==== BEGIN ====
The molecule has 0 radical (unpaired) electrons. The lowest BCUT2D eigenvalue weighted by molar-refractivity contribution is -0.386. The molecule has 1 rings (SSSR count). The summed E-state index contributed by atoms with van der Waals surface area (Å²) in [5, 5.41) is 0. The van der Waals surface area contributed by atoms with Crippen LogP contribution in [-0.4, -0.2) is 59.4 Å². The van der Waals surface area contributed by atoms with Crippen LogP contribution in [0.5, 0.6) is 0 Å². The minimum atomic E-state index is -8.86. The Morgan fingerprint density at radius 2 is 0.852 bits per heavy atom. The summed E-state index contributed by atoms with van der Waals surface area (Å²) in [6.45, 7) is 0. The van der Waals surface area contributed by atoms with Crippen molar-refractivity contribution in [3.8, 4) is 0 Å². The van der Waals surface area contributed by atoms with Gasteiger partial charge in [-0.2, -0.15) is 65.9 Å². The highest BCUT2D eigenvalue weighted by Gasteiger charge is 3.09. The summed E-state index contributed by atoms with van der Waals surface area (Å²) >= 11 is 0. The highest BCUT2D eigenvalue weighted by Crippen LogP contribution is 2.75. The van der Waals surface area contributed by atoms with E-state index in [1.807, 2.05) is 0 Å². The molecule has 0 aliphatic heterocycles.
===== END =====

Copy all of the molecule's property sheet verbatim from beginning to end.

The molecule has 0 radical (unpaired) electrons. The lowest BCUT2D eigenvalue weighted by molar-refractivity contribution is -0.386. The molecule has 1 rings (SSSR count). The summed E-state index contributed by atoms with van der Waals surface area (Å²) in [5, 5.41) is 0. The van der Waals surface area contributed by atoms with Crippen LogP contribution in [-0.4, -0.2) is 59.4 Å². The van der Waals surface area contributed by atoms with Crippen LogP contribution in [0.5, 0.6) is 0 Å². The minimum atomic E-state index is -8.86. The Morgan fingerprint density at radius 2 is 0.852 bits per heavy atom. The summed E-state index contributed by atoms with van der Waals surface area (Å²) in [6.45, 7) is 0. The van der Waals surface area contributed by atoms with Crippen molar-refractivity contribution in [3.8, 4) is 0 Å². The van der Waals surface area contributed by atoms with Gasteiger partial charge in [-0.2, -0.15) is 65.9 Å². The highest BCUT2D eigenvalue weighted by Gasteiger charge is 3.09. The summed E-state index contributed by atoms with van der Waals surface area (Å²) >= 11 is 0. The highest BCUT2D eigenvalue weighted by Crippen LogP contribution is 2.75. The van der Waals surface area contributed by atoms with E-state index in [1.807, 2.05) is 0 Å². The molecule has 0 aliphatic heterocycles.